Upper St. Johns River and Lakes
This 60-mile stretch of the St. Johns River is the southernmost headwaters where the tannin-stained river originates out of the vast marshes, swamps, water management areas and canal systems. The river flows through a number of lakes ranging from 350 to 4,500 acres in size (Lake Hell'n Blazes, Lake Sawgrass, Lake Washington, Lake Winder and Lake Poinsett). The river is not marked for navigation, flowing within a single channel downstream to Cocoa at which point the river becomes braided into multiple channels as the river flows across the floodplain downstream to Puzzle Lake. Water levels fluctuate around six feet annually between the dry (winter-spring) and wet season (late summer-early fall). These extreme annual water level changes can radically affect the physical dimension of the river, causing a less than 150 foot wide river to expand out over the flood plain and become several miles wide, changing the navigability of the river and the distribution of the fish. Most of the upper St. Johns River and lakes are surrounded by State-owned lands which makes it a very scenic environment for all users.
The "River Returns" is a high definition television show about the St. Johns River that will air in October on PBS. Meanwhile their web site provides some excellent information about the river.
What a difference a year makes! Last year the river was on the high side from Hurricane Irma but dropping fast in January. The river is very low going into 2019. Navigation will be tricky downstream from the Lake Washington weir and fish will be concentrated in whatever deeper sections they can find. Plastic worms, jerk baits, spinner baits, weedless spoons, and twitching shallow running minnow imitations are some favorites among many bass anglers. Small to medium spinner baits are a favorite to catch bass and a variety of other species in the river. A small spinner can have you catching bass, bluegill, crappie, warmouth, white catfish, channel catfish, and maybe even a tilapia all in one trip on one lure. Cut bait fished in the holes north of Lake Poinsett can produce some surprisingly big channel catfish for such a skinny little river.
Crappie can be found around vegetated areas, especially bulrushes, sheltered from the wind. The bulrush lines on the west side of Poinsett are known to be especially productive. Specks will also congregate in the deep bends of riverine sections upstream and downstream from lakes. Anglers should take fair numbers of fish by slow trolling artificials (small jigs and beetle spins, 1/32-1/8 oz.) or by drifting with live minnows in the deeper, open water areas of lakes Poinsett, Winder, and Washington. Bends in the middle river section between lakes Winder and Poinsett can also be productive for crappie anglers. There was some floating water lettuce at last check and where it mats up on snags in the deeper bends is usually a great place to jig for specks. Twister tail or tube jigs in combinations of pinks, greens, chartreuse, salt and pepper, and pearly whites seem to be the most productive colors. A 10 or 12 ft. jig pole tipped with an appropriately colored jig, can be very productive when methodically fished along grass and other vegetation edges along the river.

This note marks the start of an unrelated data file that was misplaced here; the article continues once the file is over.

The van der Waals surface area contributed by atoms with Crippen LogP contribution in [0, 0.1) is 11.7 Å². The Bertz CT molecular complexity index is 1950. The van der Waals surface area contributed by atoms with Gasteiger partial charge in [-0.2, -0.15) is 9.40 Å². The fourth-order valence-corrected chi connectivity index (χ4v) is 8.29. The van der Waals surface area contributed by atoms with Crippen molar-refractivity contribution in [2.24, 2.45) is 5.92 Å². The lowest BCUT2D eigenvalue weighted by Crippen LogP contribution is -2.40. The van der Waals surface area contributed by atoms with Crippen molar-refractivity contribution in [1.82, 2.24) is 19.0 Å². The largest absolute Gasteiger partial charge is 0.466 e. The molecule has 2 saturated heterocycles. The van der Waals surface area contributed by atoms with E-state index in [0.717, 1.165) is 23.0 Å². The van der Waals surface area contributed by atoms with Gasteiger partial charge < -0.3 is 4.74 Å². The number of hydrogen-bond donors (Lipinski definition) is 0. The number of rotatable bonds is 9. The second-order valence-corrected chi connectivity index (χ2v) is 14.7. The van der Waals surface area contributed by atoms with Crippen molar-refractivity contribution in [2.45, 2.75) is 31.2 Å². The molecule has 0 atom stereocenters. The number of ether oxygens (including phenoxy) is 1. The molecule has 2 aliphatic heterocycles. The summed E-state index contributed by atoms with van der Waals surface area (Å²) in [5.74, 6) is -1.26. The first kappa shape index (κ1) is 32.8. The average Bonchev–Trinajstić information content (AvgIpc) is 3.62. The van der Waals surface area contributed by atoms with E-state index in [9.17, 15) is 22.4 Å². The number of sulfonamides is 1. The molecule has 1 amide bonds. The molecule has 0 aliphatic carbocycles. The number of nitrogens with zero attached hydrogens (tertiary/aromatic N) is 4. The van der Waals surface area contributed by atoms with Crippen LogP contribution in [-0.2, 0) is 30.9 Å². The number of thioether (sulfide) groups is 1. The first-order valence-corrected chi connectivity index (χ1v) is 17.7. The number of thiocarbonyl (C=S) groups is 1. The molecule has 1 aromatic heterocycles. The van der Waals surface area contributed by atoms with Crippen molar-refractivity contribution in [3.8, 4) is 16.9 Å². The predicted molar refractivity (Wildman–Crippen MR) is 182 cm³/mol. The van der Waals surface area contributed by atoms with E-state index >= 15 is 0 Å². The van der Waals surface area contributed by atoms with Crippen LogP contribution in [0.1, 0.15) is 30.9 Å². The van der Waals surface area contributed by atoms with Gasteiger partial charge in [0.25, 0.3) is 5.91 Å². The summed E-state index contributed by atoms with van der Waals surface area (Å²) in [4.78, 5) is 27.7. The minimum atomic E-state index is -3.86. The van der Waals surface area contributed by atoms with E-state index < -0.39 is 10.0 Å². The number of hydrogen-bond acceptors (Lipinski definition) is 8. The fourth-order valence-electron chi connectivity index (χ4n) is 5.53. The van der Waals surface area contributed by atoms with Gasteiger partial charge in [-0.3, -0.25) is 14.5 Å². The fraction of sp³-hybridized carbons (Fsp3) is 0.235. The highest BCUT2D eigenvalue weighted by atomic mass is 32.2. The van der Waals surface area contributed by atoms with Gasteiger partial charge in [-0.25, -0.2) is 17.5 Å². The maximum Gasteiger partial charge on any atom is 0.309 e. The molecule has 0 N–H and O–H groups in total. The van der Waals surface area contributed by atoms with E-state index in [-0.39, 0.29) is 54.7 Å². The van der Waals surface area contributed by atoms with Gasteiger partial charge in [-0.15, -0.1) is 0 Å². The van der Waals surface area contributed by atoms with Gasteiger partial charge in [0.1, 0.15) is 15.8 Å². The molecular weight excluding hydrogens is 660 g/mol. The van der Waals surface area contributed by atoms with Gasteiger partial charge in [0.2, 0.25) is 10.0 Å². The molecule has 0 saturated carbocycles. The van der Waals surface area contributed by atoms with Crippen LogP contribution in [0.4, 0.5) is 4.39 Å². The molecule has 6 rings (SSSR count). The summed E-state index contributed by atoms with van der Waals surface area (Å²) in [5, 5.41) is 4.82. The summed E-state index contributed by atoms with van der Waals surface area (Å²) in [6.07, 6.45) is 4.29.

The spawning runs of the anadromous American and Hickory shad occur in this quarter. The St. Johns River from Hatbill Park to Lake Harney is a historically productive area for excellent catches. Other river sections where shad anglers may be successful are between SR 528 and SR 50 and the stretch between Lake Harney and Lake Monroe. Some anglers prefer trolling while others like to fly fish or cast with ultra light tackle from an anchored boat or riverbank. Low water will concentrate the American Shad in areas where they can find flowing water. Commonly used artificial lures include shad darts, streamer flies, and miniature spoons and jigs. Anglers who hook shad will be rewarded with a strong fight and the aerial acrobatics of these long distance swimmers. Anglers are reminded that a saltwater fishing license is required to target/possess shad.
TrophyCatch is FWC's citizen-science program that rewards anglers for documenting and releasing trophy bass 8 pounds or larger. The following TrophyCatch bass have been submitted from the St. Johns River:
Lunker Club (8 – 9.9 pounds): 93
Trophy Club (10 - 12.9 pounds): 20